Any time you make a modification to the interior of an aircraft, consideration has to go into more than aesthetics and comfort level. For instance, every time you move cabin seating, you need to consider not only the seat itself, but the seat track location and the oxygen box locations and egress for emergency exits. Reconfiguring your seating arrangement might require a headliner modification to accommodate more oxygen masks. If you are removing a cabinet to accommodate more seating, you again need to have access to oxygen masks, requiring a modification to the headliner. Items like air gaspers and reading lights need to be considered.

Structurally, modifications to the aircraft might also include power, drainage and adding support when you are installing a cabinet over a location that used to house a seat. Switching out window shades might also require structural modifications to the aircraft. Also, keep in mind that if you want something that is not a factory approved layout or an STC approval has not been previously acquired for your aircraft, the development and approval of an STC may be required meaning additional cost and downtime. Keep in mind not all configurations may receive approval so advanced notice is critical.

If your cabin happens to have 16G seats like CJs, XLS, Citation X and others, these seats have to be built to STC standard which includes fire blocking and other requirements. Because of additional guidelines, 16G seat rebuilds alone typically require an additional two to three weeks of downtime. Plating is another factor that can affect your downtime. There is a misconception that plating can be polished but in reality can only be cleaned. Pitted or corroded plating cannot be polished or cleaned. It needs to be replaced. Plating is typically sent out but can be worked in parallel to the rest of the project, so knowing what you want early should not affect the downtime.

Some hand-tufted carpets can also affect your downtime as many higher-end carpets are made to order and could take up to 12 weeks to arrive. Again, this will have minimal if any effect on your downtime if chosen early.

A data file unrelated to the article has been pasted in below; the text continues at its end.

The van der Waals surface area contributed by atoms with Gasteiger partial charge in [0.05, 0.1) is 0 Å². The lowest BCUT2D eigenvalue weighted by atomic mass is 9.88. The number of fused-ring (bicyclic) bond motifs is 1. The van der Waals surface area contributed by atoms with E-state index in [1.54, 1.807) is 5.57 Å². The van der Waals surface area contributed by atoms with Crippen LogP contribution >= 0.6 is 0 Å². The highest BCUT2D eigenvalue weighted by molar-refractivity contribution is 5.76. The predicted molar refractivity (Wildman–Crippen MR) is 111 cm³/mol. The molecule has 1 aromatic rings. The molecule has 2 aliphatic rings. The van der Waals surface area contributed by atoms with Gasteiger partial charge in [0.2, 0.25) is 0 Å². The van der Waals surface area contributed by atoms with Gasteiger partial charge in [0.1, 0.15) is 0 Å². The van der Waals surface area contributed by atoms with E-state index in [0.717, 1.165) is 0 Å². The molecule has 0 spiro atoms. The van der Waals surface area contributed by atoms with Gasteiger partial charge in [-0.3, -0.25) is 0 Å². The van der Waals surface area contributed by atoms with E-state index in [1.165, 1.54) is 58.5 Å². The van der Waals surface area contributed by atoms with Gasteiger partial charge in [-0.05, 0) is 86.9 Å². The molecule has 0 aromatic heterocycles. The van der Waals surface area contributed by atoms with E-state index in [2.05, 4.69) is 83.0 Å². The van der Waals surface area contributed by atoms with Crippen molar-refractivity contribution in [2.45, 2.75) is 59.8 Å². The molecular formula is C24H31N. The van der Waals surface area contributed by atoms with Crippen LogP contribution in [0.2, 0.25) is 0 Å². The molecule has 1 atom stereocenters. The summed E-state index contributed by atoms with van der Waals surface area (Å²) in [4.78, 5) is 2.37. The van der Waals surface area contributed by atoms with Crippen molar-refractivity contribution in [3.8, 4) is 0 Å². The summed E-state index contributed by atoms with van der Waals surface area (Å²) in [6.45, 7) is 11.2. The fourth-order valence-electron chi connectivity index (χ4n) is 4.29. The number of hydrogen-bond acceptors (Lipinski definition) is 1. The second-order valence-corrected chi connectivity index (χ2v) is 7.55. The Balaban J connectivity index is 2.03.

Tony Morris began working on aircraft in 1985 as an Aircraft Exterior Paint Stripper at Byerly Aviation in Pekin, IL. In 1988, he started installing aircraft interiors at Aero Services. Tony joined Elliott Aviation in 2001 as a cabinet maker and became the cabinet shop lead in 2005. He was promoted to Interior Supervisor in 2007 and then to Interior Manager in 2011.

Elliott Aviation is a second-generation, family-owned business aviation company offering a complete menu of high quality products and services including aircraft sales, avionics service & installations, aircraft maintenance, accessory repair & overhaul, paint and interior, charter and aircraft management. Serving the business aviation industry nationally and internationally, they have facilities in Moline, IL, Des Moines, IA, and Minneapolis, MN. The company is a member of the Pinnacle Air Network, National Business Aviation Association (NBAA), National Air Transportation Association (NATA), and National Aircraft Resale Association (NARA).

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30 Minutes Of Aerobatic Aviation

by keely 3. June 2013 08:25
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   Lima Lima Flight team – Originally the Mentor Flyers, began as a non-profit recreational flying club in 1975. The fifteen member club was based out of a residential airpark community known as Naper Aero Club Field (LL10) located just outside of Naperville, Illinois.

   The Lima Lima Flight Team had always been very intrigued by the brightly painted, yellow T-34 Mentor aircraft of the Navy. Since formation flying had always been uniquely a military activity, the club decided to have their T34 aircraft painted to identically mirror the original Navy training colors; with just a few minor differences of course. Specifically, the black tail band; this has become the Lima Lima trademark. Finally, the "Lima Lima" name was derived from the FAA designator of the team's home field in Naperville; LL-10, hence the LL on the tails of their aircraft.